Dear Beloved Community,
Tomorrow in worship, we install 24 active Deacons who have committed to serve God and our church in 2024. Five of these eight Deacons newly-called to serve are also newly-called to the ministry of Deacon: Cyrus Bush, Nikki Byers, Anna Harris, Linda Jones, and Susan Welch. Our Deacons serve as the church’s primary leadership body, tasked with the spiritual care and well-being of our congregation. We will lay hands on and commission them for the servant leadership that lies ahead, and in so doing, will remember our own calling to serve!
A few years ago in advance of our Deacon Ordination and Installation worship, I wrote about what the ministry of a Deacon looks like. These words still check out:
Bringing meals to the family walking through chemo. Making a call to check in after a beloved one has died. Visiting one who is in the hospital for surgery or illness. Dropping by for a conversation with our home-centered members. Mailing hand-written notes to young kids for no other reason than for delight and fun. Sending texts to check in after a hard week. Greeting newcomers and longtime members alike at the church house. Offering leadership on Sunday mornings in worship. Tending the spiritual health of our congregation. Prayerfully and carefully discerning her hope-filled future. Supporting the ministries and mission of our church with their time, their energies, their financial resources, their love. Encouraging the church’s staff. Showing up. Living with intention and authenticity. Following in the Way of Jesus. Loving well.
Each active member of our church has been assigned to one of these leaders, and, among their other assignments, they will be offering their care for you and your family in the year ahead. Perhaps you are one of many like me who can speak to how your Deacon has cared for you throughout all the changing seasons of each year. But in order for your Deacon to care for you, they need for you to share your life with them! So in the spirit of naming what the ministry of a Deacon looks like, might I name too what receiving that ministry entails? Let me encourage you:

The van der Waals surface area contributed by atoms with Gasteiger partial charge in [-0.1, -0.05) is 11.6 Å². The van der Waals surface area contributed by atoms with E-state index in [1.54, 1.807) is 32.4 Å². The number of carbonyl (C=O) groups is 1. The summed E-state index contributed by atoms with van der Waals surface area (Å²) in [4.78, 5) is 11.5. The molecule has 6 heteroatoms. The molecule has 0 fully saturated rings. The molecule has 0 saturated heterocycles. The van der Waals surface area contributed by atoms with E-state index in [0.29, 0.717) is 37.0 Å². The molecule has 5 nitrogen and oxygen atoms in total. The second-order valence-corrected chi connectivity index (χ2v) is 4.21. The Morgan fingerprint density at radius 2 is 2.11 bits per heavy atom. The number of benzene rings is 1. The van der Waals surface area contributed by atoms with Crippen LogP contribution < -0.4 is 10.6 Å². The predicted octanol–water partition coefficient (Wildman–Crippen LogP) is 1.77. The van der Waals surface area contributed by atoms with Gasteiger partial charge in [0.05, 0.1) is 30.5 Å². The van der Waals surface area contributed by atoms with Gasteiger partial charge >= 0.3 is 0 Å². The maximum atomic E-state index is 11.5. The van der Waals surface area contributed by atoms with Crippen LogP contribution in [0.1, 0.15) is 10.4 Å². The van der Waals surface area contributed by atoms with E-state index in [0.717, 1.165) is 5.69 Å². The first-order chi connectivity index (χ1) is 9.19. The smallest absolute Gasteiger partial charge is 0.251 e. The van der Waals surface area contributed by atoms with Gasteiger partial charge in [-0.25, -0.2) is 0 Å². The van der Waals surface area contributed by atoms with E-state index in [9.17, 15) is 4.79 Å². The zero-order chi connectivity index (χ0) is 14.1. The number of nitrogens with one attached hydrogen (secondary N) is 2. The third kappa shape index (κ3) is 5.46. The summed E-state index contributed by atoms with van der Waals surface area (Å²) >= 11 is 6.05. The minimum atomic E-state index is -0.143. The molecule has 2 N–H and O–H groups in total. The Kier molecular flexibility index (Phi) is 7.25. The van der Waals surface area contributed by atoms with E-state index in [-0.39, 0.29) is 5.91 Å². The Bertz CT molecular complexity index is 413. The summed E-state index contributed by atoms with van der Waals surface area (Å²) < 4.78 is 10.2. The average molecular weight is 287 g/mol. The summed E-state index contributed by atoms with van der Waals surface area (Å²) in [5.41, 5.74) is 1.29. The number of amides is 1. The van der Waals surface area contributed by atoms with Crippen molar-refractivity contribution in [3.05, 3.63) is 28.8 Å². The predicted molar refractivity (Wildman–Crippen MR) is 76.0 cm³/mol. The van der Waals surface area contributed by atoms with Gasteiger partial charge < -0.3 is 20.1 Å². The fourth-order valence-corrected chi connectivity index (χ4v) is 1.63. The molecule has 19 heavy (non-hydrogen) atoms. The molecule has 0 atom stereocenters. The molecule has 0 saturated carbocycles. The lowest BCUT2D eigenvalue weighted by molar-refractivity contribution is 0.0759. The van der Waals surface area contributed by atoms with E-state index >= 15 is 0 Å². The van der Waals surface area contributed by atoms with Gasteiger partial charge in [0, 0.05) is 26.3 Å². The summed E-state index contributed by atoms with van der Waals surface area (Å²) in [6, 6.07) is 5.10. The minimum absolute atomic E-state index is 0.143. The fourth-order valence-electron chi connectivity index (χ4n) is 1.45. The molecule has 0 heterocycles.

Welcome their desire to get to know you. Tell them when you need their prayer or their companionship. Pray for their ministry among us. Ask for help (Lord knows we all need it from time to time!), or for your Deacon to hold a hard thing with you. Let them know if you’re undergoing a medical procedure, or going through a tough time. Share your joys with them, so they can make your joy more complete. Be renewed by their spiritual care, and let it inspire your own!
George Mason, longtime pastor of Wilshire Baptist Church in Dallas, Texas, once said to his congregation on Deacon Ordination Sunday:
This is not my church. This is not your church. This is Christ’s church. Yes, I am responsible. And yes, you are responsible. But listen again to that word – responsible. We do not take matters into our own hands; we offer our hand to Christ. We seek the mind of Christ because we are always pointing toward him in what we do. … Our duty as Christians – whether ordained pastors, ordained deacons, or any other laypersons ordained to the ministry of Christ in their baptisms – is to seek the will of Christ and do it. When we agree to be a leader in Christ’s church, we agree to decrease in order that he may increase. You deacons here today feel honored and lifted up by the privilege of being called upon for this service, but keep in mind that your service is always to point your finger to the Christ among us. And to the extent that you do that well, you will fulfill your calling.
For Deacons and for Christ’s church,
may our hands lay gently,
may their hands care tenderly,
may all our hands point carefully to Jesus, embracing all who Jesus loved!
Together in God’s work of Love,